I hate I hate how I sound like a like a salesperson. But it sounds like from what you're saying, the earlier in life that you get on this particular drug, the better it would be for you. 

Dr. Josh Stout 16:08

I don't know about that. I don't know about that. 

Eric 16:10

But if you're saying that the that these plaques develop as you get older then and these these keep things in place and prevent new plaques from forming. 

Dr. Josh Stout 16:21

That could be. 

Eric 16:22

Then getting on it sooner means you have less plaques overall? 

Dr. Josh Stout 16:27

Usually the symptom of increasing plaque would be increased blood pressure. I don't think treating things that haven't been a problem yet or is a good idea. So you know yeah if you you're young and you started seeing your blood pressure going up and you noticed your cholesterol going up, yeah, you should treat it early. But if your cholesterol is fine, your blood pressure's fine. I don't think you should treat a problem. 

Eric 16:49

No, no, but. But I'm just saying, like, when you the moment you see a problem, you can start. 

Dr. Josh Stout 16:54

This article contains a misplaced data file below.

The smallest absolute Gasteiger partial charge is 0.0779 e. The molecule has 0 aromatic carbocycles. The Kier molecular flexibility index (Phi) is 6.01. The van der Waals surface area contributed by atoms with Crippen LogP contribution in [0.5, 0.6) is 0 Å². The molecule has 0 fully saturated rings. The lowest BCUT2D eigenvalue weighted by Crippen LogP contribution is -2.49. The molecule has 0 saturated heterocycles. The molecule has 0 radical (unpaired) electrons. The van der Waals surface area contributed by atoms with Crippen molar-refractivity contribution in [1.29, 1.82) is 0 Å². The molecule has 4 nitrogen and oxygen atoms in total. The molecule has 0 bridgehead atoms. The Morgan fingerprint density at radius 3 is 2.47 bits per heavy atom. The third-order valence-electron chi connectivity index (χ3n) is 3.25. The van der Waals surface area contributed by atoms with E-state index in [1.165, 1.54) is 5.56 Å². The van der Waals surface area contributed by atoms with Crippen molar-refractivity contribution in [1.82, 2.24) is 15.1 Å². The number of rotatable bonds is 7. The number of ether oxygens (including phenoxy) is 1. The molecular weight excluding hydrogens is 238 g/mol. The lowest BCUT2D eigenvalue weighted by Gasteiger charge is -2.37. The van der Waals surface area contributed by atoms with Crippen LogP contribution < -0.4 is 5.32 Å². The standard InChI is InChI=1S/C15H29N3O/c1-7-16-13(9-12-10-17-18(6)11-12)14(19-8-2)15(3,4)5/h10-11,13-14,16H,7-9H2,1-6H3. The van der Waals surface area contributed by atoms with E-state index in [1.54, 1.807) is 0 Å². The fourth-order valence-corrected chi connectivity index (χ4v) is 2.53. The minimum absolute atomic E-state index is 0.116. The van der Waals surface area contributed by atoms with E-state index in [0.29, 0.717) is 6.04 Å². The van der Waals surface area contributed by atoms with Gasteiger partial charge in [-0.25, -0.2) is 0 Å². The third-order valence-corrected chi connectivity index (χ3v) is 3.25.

Yeah. You might not want to to, to muck around too much. If this is something where… 

Eric 17:00

I don’t like being on drugs, I'm just saying it sounds like… 

Dr. Josh Stout 17:03

Yeah. No, once. Once your cholesterol starts going up, you should really start thinking about statins for a whole number of reasons. And there's been some very, very large gold standard double blind placebo studies showing improvements not just in cholesterol, but also in just total longevity. So this will help you live longer, mostly because of the heart improvement, because you're not forming blood clots, you're not forming arteriosclerosis, you're not getting high blood pressure. All of these things are improved by the statins. Now, I want to talk about.